During the football season, both male and female students in the whole school loved to skip dinner and go to the stadium to watch the games while eating. In the mid-1990s, the traditional strong teams were the Oil Painting Department, Sculpture Department, Faculty Team, and Attached Middle School. The champions usually came from these teams. The Oil Painting Department had the best awareness and teamwork, the Sculpture Department had the strongest and most competitive players, the Faculty Team had the best goalkeeper (if I remember correctly, it was Teacher Huangshan), and the Attached Middle School had the strongest coaching team with Principal Zhang Zheng and Teacher Huang Qin, who were skilled at tactics.

The football season was also a showcase for male students at the Fine Arts school and a season of romance. The girls in the stands and cheerleading team were fearless in their cheers and slogans.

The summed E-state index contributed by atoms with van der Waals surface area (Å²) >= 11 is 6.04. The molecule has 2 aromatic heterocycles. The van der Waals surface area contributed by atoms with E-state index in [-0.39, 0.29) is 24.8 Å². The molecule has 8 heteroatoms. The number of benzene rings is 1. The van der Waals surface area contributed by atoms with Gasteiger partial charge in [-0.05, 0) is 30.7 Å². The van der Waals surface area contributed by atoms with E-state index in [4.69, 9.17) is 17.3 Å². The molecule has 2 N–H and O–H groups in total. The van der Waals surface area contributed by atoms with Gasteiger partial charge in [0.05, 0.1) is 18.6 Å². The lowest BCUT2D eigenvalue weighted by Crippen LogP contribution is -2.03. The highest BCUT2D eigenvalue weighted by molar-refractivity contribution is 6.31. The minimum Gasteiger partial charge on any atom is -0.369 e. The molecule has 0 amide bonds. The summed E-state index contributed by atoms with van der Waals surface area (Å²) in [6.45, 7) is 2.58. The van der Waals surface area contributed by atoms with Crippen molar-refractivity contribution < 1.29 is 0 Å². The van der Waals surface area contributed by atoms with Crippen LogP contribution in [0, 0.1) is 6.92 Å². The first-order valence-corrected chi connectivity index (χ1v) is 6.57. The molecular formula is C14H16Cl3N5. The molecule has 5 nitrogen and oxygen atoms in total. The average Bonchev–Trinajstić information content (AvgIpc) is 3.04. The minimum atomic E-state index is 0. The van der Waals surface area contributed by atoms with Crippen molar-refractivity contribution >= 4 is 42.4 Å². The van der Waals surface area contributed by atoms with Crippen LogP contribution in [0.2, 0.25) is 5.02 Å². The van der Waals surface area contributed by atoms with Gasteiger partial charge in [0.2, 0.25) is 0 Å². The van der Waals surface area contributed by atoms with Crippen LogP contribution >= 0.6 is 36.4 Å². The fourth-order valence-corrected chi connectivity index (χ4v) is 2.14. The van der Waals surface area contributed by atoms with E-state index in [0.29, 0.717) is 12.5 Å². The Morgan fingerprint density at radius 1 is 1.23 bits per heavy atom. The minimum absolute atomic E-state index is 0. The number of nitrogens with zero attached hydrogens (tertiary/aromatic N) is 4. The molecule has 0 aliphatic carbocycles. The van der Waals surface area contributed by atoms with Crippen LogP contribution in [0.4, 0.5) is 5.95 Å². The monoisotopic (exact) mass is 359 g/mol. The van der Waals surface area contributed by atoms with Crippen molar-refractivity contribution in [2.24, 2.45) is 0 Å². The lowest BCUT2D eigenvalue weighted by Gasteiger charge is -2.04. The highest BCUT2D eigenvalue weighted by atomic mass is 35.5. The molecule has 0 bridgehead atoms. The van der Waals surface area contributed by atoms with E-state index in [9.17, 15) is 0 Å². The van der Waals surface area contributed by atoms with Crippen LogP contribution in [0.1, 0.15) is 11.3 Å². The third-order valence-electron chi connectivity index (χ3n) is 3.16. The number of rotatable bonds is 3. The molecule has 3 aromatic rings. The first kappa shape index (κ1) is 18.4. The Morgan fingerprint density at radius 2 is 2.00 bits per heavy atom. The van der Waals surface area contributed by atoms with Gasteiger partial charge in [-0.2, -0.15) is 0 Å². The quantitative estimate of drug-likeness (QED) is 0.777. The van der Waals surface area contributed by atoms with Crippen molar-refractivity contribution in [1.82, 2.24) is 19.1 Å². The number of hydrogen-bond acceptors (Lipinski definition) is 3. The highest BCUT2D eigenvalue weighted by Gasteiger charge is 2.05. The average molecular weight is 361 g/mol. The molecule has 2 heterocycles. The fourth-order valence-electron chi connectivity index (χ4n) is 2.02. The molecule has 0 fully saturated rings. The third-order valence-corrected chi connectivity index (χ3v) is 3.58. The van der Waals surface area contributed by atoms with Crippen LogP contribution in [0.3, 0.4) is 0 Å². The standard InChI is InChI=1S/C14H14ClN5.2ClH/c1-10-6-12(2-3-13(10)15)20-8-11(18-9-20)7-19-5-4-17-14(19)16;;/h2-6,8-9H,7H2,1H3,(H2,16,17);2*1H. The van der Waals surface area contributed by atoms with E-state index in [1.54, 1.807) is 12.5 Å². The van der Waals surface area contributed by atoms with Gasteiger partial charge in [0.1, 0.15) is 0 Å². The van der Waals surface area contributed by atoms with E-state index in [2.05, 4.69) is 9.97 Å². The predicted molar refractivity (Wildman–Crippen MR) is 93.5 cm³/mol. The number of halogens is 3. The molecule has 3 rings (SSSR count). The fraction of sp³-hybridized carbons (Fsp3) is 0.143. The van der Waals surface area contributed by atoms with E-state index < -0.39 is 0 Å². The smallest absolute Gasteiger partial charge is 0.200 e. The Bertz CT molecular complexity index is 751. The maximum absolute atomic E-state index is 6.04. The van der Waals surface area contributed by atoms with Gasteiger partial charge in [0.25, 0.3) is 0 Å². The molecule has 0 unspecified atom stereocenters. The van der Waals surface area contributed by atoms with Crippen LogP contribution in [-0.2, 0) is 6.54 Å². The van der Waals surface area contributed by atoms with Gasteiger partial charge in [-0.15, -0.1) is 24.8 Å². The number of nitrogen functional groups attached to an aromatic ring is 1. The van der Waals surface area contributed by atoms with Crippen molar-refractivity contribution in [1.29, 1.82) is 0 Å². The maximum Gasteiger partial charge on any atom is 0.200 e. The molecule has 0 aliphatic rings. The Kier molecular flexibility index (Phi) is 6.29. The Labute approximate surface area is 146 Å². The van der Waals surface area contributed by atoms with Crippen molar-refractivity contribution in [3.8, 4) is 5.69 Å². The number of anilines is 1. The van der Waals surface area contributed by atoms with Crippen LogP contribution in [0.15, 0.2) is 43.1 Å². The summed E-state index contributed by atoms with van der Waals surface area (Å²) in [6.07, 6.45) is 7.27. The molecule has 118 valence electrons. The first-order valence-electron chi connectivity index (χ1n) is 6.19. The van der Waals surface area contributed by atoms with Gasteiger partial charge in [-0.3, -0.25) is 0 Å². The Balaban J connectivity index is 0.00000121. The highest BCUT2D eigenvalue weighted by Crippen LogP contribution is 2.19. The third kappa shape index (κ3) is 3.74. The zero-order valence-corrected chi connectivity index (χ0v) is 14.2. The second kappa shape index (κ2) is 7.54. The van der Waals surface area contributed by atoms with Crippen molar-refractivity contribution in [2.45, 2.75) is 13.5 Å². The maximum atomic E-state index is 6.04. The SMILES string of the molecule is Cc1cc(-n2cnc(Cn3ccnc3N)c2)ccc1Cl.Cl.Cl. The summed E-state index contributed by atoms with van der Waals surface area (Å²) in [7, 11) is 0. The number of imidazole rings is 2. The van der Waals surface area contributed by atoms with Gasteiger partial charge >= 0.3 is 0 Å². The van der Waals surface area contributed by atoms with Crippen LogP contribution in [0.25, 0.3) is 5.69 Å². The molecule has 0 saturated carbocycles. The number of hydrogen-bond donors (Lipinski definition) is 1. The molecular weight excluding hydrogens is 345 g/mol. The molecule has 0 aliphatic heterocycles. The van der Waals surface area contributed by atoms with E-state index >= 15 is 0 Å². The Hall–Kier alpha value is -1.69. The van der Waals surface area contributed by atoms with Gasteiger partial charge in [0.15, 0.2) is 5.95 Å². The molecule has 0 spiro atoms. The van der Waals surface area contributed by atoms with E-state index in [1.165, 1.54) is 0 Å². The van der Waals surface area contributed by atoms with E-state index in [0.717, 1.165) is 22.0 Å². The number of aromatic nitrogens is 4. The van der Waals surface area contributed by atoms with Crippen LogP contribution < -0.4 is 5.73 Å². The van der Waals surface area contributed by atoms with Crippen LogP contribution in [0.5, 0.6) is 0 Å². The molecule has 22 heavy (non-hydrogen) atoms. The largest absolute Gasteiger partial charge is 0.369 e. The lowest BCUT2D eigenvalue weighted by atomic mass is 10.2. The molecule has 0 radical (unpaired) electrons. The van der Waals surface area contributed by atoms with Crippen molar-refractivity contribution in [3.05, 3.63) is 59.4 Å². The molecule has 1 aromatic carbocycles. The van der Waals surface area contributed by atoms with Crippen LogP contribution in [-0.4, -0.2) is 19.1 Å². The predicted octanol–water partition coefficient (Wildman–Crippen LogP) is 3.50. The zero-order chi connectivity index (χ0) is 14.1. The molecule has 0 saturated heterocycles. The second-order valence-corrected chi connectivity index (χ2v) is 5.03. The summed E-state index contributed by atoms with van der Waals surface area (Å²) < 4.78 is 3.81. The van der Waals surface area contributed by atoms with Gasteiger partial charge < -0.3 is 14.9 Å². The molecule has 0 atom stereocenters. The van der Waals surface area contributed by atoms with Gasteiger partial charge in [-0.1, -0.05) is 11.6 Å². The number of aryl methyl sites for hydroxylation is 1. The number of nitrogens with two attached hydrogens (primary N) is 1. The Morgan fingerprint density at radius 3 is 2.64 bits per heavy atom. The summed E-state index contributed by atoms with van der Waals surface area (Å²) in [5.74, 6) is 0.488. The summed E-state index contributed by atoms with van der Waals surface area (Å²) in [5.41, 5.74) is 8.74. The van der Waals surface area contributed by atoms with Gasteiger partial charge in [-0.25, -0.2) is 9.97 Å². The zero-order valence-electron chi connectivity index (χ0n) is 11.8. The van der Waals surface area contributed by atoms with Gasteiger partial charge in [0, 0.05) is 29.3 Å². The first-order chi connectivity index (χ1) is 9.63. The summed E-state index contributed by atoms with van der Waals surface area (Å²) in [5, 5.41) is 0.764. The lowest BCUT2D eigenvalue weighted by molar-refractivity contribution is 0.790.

During the football season, the best business outside the Fine Arts school was the two bars, “Old Nest” and “Sunshine.” Old Nest had cheap drinks, and the owner was sociable. I remember that Zhang Yu’s first streaking incident started from Old Nest as the starting point. Our first off-campus band performance was also held there, and it was where my wife and I had our first date.


Things that disappear are often quickly forgotten. When everyone talks about the magical place “Transportation Tea House” where you can travel back in time, are they forgetting about the disappeared “Wangjiang Tea House”?